//------------------------------------------------------------------------//
    //	Usage: add_vip_blog(BLOG_ID, DS)
    //	EX: add_vip_blog(1, 'vip1');
    
    ?>

    none of the above listed databases are my main site's database.
    How should I insert my main sites database if it doesn't have a 0-9 or a-f ending. It has the same username and password as the rest though.

  • blogpeoria

    My problem is that I find the instructions lacking. Believe me, folks, I really do appreciate the hard work WP and WPMu developers do for the community. And I understand open source means there's no paid support. And I get that WPMu isn't for newbies. But I do wish the documentation on how to use something as complicated as the multi-db plugin didn't assume that the folks using sometimes aren't developers and need things spelled out.

    For example, what changes would I make to db-congig if I has WPMU installed on a database named "blog" and a username of "blog_user." I've got an idea, but I'm still not sure.

  • Andrew

    Hiya,

    No disrespect meant here. However, if you're running a WPMU site that needs to use the Multi-DB plugin then you need to have a good understanding of PHP and MySQL. You're basically running a service and people are trusting you with their content.

    For example, what changes would I make to db-congig if I has WPMU installed on a database named "blog" and a username of "blog_user." I've got an idea, but I'm still not sure.

    I'm afraid that's not enough information for us to help you. Are you installing Multi-DB for the first time or do you need to make changes to your existing config?

    Thanks,
    Andrew

  • blogpeoria

    Yeah, I get that a lot. I jumped into WPMu years ago not really realizing it I needed to no more about how databases work than I did. I didn't have any real problems with WP, so how could WPMu be much different? Besides, I was hot to use it to promote community-based citizen journalism.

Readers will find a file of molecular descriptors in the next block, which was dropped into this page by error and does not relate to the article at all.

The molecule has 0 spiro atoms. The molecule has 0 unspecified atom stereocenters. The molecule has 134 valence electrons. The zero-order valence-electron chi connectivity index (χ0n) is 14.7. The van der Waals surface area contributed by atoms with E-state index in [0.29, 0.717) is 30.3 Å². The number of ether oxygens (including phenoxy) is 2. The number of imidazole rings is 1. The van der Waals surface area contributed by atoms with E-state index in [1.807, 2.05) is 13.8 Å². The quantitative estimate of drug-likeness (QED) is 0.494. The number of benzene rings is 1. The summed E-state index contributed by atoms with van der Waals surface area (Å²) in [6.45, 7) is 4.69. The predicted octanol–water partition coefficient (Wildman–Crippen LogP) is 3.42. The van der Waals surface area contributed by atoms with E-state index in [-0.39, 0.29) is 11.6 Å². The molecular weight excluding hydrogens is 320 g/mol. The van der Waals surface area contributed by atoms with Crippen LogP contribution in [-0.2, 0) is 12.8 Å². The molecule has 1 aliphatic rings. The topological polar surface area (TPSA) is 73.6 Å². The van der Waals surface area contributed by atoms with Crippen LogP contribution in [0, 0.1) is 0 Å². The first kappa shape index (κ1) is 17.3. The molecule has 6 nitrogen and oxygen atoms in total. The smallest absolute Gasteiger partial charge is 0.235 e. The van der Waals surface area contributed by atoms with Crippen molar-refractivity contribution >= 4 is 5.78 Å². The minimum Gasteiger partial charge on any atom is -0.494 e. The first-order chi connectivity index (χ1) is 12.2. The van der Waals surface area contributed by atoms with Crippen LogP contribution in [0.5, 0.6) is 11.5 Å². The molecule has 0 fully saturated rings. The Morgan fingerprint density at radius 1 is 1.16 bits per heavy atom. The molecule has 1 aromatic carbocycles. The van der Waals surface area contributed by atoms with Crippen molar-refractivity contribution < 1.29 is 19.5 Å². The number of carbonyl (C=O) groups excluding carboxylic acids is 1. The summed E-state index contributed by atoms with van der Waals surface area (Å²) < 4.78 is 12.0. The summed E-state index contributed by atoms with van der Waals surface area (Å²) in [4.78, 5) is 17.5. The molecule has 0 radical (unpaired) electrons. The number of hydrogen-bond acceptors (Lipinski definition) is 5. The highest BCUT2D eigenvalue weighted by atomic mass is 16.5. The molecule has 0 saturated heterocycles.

I've got 41 blogs, about half of which post updates regularly. Not much, but the site is slooooow. All I really want to do is make the load time quicker, the down-times far less frequent. I'm going to be moving the site to a more powerful VPS soon, but I want to make sure I'm doing all I can to make fix database issues. I have a database so huge, It's unmanageable. Hence, my desire to break it down into chucks.

    Anyway, right now, I'm just learning how to use the Multi-DB plugin before I try to install it on my "real" WPMu installation.

    I've got a "test" installation going at http://blogpeoria.org and I am wanting to use use the 16-database option as mentioned here:
    http://bavatuesdays.com/wpmu-multi-db-tutorial/

    what I have done so far is create some new databases.

    The original installation is found inside "blogpeor_bpo." I have since created:

    blogpeor_bpo0
    blogpeor_bpo1
    blogpeor_bpo2
    blogpeor_bpo3
    blogpeor_bpo4
    blogpeor_bpo5
    blogpeor_bpo6
    blogpeor_bpo7
    blogpeor_bpo8
    blogpeor_bpo9
    blogpeor_bpoa
    blogpeor_bpob
    blogpeor_bpoc
    blogpeor_bpod
    blogpeor_bpoe
    blogpeor_bpof

    all have a single user: "blogpeor_billy1" with all privileges. The IP address for this site is: 72.44.88.80

    I've stop fiddling with it now, mostly cause I'm a little frustrated at the "clear-only-if-known" instructions I am finding so far.

    I'm not being critical, but I am hoping I can get a little direction.

    Thanks.

  • siddheshj

    Hi Andrew,

    I referred to a lot of topics on this forum. There is repeated mention of how MultiDB can help when we have to move to multiple servers.

    However, this topic shows that there isn't scalability built for accessing multiDB across multiple servers.

    https://premium.wpmudev.org/forums/topic/multidb-not-accessing-multiple-servers#post-3982

    I am trying to install a 4096 database variation of MultiDB with 2 servers ( which will eventually scale to n servers)

    Has there been any further update on this front? At one point we can clearly see the utility of having so many databases, but multidb can truly scale only if it can access multiple servers. If this isn't working, there is discrepancy between what the plugin promises and what its currently delivering.

    Any help in this matter would be appreciated.

    Siddhesh
    PS: At my end, I am trying to modify db.php too, but haven't been successful yet.